It has also been found that the dome shape of the cleat not only facilitates easy manual release, but also permits easier line insertion as well. Because the two domes define an arching inclined opening therebetween, it is easier for the sailor to pull the line up to release it, and conversely, to pull the line down to secure it.
In one embodiment, the domes are characterized by spiralling grooves as a high-friction surface. The grooves in the domes follow symmetrical, opposing spirals which serve to guide the line down as the user inserts it into the cleat and also serve to prevent the line from slipping once it is secured. While grooves are preferred for operation, it should be clear that various other textured surfaces can also form similar patterns and accomplish the same function.
Various modifications to my dome-shaped elements can also be made. For example, a number of analogous spherical and elliptical geometries may be substituted for dome-shaped elements I have described. The domed elements can encompass more than a hemisphere or can be undercut at their bases where they meet the base plate in some applications to make it less likely that the line will be released inadvertently. Additionally, since only a portion of domed elements actually contacts the line, the dome may be a section or spherical wedge rather than an entire hemisphere. The domed elements may also be encased or partially surrounded by a structure that guides the line or lines.
In another embodiment, three dome-shaped elements are arranged in a row and secured to a base plate to provide a cleat for securing two separate lines. This arrangement is most advantageous for securing the two lines that typically run from a jib sheet. Although only one of the jib sheet lines is under tension at a given time, both lines need to be available and the sailor must often switch tension quickly from one line to the other. In the three dome embodiment, one line may be held between the first and second domes while the other line is held between the second and third domes. The lines are fed from opposite sides of the cleat and the spiral pattern is alternated between the domed elements to maximize the gripping action of the cleat.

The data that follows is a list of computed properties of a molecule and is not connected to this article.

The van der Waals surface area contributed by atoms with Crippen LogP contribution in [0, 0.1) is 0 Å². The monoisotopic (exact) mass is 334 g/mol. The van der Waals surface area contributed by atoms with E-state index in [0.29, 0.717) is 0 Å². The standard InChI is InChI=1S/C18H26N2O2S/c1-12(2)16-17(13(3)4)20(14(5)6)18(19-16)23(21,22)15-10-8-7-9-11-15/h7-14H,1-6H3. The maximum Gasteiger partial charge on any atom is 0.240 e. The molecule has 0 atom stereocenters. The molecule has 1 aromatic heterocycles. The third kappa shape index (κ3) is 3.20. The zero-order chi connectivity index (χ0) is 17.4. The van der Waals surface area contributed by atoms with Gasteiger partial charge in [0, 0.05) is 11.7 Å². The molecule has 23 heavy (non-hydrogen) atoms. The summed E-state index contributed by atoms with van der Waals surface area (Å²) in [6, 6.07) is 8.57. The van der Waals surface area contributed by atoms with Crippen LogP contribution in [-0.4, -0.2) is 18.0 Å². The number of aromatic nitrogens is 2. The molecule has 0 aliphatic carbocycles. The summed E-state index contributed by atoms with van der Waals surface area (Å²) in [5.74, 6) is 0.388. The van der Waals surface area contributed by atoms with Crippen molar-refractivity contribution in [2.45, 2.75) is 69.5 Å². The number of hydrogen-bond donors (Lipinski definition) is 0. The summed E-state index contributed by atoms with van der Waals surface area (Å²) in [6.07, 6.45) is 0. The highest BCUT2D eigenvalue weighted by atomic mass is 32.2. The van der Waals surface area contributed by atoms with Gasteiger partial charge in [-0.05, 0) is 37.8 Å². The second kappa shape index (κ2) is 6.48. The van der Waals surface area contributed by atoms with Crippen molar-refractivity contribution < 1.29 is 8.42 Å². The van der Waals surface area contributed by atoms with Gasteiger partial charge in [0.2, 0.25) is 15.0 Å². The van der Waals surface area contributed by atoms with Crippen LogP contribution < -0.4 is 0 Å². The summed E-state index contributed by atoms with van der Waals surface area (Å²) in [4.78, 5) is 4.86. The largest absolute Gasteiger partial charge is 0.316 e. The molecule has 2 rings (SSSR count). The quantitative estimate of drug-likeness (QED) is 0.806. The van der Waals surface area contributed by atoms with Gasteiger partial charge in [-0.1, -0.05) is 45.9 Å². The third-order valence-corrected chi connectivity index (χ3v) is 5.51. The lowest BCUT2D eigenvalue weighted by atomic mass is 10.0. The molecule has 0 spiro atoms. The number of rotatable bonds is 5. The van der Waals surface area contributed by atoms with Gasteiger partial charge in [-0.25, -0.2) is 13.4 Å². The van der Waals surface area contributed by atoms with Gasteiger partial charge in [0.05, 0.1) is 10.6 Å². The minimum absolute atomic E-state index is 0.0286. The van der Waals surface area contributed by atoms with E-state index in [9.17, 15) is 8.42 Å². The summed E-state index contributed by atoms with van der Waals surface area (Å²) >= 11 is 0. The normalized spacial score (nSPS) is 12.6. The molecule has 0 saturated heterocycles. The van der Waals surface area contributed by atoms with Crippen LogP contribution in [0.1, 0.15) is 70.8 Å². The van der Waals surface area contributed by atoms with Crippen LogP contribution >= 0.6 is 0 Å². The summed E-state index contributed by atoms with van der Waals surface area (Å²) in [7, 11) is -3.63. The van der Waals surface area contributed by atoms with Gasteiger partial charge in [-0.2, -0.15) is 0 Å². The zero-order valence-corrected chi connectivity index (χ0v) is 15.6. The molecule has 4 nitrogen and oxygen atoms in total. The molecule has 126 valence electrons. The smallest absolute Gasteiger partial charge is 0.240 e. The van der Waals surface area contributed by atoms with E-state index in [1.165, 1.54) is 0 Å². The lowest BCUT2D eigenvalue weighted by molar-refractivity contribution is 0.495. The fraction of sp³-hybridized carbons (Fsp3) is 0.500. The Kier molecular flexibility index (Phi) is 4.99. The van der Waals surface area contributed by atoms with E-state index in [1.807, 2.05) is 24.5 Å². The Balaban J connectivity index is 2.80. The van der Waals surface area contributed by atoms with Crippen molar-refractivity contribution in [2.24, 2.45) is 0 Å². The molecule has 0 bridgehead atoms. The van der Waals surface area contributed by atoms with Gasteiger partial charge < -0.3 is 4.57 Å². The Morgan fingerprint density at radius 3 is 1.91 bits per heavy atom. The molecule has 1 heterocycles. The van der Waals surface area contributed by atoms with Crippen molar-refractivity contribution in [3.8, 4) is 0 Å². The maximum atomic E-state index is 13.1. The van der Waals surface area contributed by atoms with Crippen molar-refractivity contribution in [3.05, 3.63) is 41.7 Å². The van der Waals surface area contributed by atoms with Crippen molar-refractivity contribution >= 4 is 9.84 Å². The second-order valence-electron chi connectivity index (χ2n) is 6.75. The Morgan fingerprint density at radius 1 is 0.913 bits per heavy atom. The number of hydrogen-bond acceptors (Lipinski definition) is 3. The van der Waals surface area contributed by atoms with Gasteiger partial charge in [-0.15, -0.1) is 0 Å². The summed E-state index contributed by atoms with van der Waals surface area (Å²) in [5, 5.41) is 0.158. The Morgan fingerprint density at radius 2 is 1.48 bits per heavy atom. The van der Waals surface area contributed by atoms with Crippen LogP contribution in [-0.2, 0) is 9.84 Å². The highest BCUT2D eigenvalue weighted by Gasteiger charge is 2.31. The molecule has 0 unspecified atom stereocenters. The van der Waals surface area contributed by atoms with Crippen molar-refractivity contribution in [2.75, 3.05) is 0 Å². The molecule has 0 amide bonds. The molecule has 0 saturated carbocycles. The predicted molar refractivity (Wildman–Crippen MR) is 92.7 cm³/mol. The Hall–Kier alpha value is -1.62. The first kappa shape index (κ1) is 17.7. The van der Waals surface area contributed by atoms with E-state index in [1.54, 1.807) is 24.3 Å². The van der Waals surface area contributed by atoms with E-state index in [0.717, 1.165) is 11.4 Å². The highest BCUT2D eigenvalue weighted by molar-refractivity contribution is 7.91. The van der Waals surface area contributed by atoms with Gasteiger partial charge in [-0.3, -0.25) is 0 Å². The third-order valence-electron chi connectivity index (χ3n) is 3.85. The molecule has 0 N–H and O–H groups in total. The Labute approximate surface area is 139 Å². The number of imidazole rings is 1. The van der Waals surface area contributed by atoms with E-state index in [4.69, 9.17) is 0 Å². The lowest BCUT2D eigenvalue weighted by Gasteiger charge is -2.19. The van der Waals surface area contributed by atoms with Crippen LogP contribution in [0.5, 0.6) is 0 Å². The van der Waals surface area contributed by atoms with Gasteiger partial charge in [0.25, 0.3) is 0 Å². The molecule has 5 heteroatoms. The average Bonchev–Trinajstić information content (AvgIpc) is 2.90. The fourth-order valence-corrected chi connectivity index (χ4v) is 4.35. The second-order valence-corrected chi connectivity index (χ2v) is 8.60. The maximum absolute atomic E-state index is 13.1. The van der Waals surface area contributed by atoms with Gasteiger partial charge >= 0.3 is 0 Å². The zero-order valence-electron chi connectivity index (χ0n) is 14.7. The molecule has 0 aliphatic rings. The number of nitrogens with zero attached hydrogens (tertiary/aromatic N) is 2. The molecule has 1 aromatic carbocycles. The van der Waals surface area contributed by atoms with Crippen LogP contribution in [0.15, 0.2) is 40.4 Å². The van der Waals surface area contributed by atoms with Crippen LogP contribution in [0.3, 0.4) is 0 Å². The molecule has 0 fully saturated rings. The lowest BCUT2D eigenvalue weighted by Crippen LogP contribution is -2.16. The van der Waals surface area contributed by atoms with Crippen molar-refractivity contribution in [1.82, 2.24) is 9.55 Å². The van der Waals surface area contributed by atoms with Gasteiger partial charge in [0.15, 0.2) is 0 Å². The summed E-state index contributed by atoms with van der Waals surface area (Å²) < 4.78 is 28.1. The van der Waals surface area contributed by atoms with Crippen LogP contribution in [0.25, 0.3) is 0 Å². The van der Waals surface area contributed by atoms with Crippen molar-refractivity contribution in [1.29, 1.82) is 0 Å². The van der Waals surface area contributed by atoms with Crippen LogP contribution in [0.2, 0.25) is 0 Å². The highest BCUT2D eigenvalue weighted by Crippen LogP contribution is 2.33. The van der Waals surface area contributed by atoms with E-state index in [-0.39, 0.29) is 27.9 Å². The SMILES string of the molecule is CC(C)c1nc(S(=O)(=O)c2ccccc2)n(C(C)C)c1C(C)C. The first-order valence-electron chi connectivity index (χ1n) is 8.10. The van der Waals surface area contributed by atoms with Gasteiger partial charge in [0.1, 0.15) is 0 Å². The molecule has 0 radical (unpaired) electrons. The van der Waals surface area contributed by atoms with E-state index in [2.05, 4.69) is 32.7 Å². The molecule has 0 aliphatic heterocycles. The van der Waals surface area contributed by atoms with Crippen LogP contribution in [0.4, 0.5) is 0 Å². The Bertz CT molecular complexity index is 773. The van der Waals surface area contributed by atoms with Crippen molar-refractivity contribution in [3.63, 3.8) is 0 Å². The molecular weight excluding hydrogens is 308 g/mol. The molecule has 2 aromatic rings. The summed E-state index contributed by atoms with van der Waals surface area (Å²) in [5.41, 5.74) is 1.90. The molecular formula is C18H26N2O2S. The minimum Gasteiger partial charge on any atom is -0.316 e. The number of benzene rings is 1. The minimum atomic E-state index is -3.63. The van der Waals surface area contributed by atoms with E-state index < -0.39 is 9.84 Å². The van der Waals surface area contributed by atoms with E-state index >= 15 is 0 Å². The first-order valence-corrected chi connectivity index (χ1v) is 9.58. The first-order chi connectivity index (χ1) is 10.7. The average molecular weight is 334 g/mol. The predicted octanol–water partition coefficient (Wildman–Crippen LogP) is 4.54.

In yet another embodiment, a cleat which can secure a line against tension in either direction is constructed by employing two dome-shaped elements, each carrying a double spiral or similar high friction pattern. By forming both a left and right-handed pattern on each dome, the line can be held equally well, regardless of the direction from which it is pulled. The resulting knurled pattern can be fabricated by machining, etching or casting, depending upon the materials used.